Traditional Chinese music trips into my window and the lilting flute completes the air of serenity. Every so often a horn blast punctuates the stillness, a promise that my yesterday’s China will soon wake-up.

That China is but one word: frenzied.

It is a city of constant and relentless movement. Taxis and bikes and SUVs and bikes and cars and bikes zip past, weave through lanes and pull up short. Getting across Wuzhong Road is like a game of frogger. Women in tiny shorts and teetering stilettos totter down the streets doing their best to shade their faces beneath their umbrellas. Bikes, motorized and pedal, single and double, covered and uncovered are everywhere – on the sidewalks, in the alleys, before me, behind me, beside me. The bleating horns, rumble of engines, din of people, and endless activity coalesce into a frenzied dance.

As of yet, I do not know which China I prefer, but right now, I am happy to be in this one.

And So it Continues

August 20th, 2010

Location: Narita, Japan. Airport. Gate D23.
Local time: 18:16
My Time: 2:16

All I can say is thank the Lord for sleeping pills, Steve Jobs, and small miracles. There is no level of importance in that order, because picking one over the other would be impossible. But I’ll start with the last. By some act of God, I managed to have the only empty seat on the entire plane next to me. Technically, I wasn’t even sitting in my seat. I switched with a middle-aged Japanese man so that he could sit next to his friend. How does that saying go? No act of kindness . . . I don’t need to give myself a pat on the back for my good deed because the gods of travel handed me my reward in the shape of bountiful leg room. Well, as much leg room as an added seat can really offer. Space wise, it’s not much in the cubic feet department, but I’m pretty sure it saved my life. Or, well, my knees.

Still, an 11-hour international flight is just not bearable without a little help from a little blue capsule of sleeping goodness and that miraculous invention we call the ipod. I always pack books in my carry-on, but considering I generally am up all night the night before a trip, if I attempt to read I usually find myself reading page 2 over and over again. And so, after hours sprawled across two seats, 6 chapters of an audiobook, 4 in-flight movies, 2 meals, and 4 beverages later, I arrived in Japan.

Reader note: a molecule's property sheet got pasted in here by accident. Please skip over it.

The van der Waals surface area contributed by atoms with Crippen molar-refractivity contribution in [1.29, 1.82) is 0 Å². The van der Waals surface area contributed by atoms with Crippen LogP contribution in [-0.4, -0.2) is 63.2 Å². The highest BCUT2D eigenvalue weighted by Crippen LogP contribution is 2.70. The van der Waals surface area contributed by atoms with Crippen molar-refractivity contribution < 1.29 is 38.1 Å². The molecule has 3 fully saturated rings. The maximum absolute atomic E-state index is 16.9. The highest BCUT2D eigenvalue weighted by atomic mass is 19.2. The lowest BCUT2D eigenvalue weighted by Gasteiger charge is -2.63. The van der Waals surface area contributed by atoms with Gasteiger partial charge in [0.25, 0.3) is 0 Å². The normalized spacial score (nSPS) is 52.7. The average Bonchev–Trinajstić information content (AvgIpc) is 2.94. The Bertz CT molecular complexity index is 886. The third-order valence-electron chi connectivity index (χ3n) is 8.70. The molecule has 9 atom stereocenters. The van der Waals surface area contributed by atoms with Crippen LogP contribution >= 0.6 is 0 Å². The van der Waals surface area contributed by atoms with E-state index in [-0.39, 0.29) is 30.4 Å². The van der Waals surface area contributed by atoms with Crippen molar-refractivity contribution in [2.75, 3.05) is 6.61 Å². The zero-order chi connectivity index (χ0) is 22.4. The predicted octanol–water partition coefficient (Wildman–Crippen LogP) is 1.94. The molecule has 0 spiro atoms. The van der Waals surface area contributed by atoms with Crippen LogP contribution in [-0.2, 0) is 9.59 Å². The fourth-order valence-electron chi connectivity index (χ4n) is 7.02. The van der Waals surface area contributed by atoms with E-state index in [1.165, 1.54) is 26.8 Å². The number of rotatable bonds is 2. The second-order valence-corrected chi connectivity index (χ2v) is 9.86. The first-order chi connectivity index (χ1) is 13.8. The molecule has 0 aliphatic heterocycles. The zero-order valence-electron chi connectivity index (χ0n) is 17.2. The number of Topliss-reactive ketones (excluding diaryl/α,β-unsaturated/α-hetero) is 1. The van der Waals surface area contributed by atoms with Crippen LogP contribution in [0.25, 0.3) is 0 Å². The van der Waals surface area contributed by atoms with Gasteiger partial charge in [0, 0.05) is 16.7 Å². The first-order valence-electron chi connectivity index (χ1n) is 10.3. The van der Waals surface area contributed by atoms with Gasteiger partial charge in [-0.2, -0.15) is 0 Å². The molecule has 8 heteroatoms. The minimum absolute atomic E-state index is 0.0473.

I can’t understand a single sign or what the lady on the speaker is saying, but there is still a universal comfort in airports. World-wide, you basically know what to expect. Whoever designed those standard airport chairs that I’ve seen change only in variation of color was a genius. That man is set for life. I got here early enough to snag two of those said chairs on the end of a row providing a buffer between me and any potential encroacher of my personal space. What can I say? I’m American and I know that I’m about to lose even the pretense of a ‘bubble’ and so I’m hoarding the extra room while I can. Old people needing a seat be damned. It’s a dog-eat-dog world.

Guess my good will regarding seats was used up on the plane. Or maybe in the course of the last 12 hours with two seats all to myself, I’ve grown accustomed to the luxury and simply can’t give it up. All I know is, I really have to use the bathroom but my connecting flight doesn’t depart for another hour. I can’t get up and find the bathroom because then I’d have to take my stuff (which is an ordeal in itself) and thus lose my coveted seats. Oh, the dilemma.

In case you’re wondering, the irony of my “seat situations” is not lost on me. If you’re lost, you might want to read up on karma.

Off to China I go. Fingers crossed, someone will be at the airport waiting for me .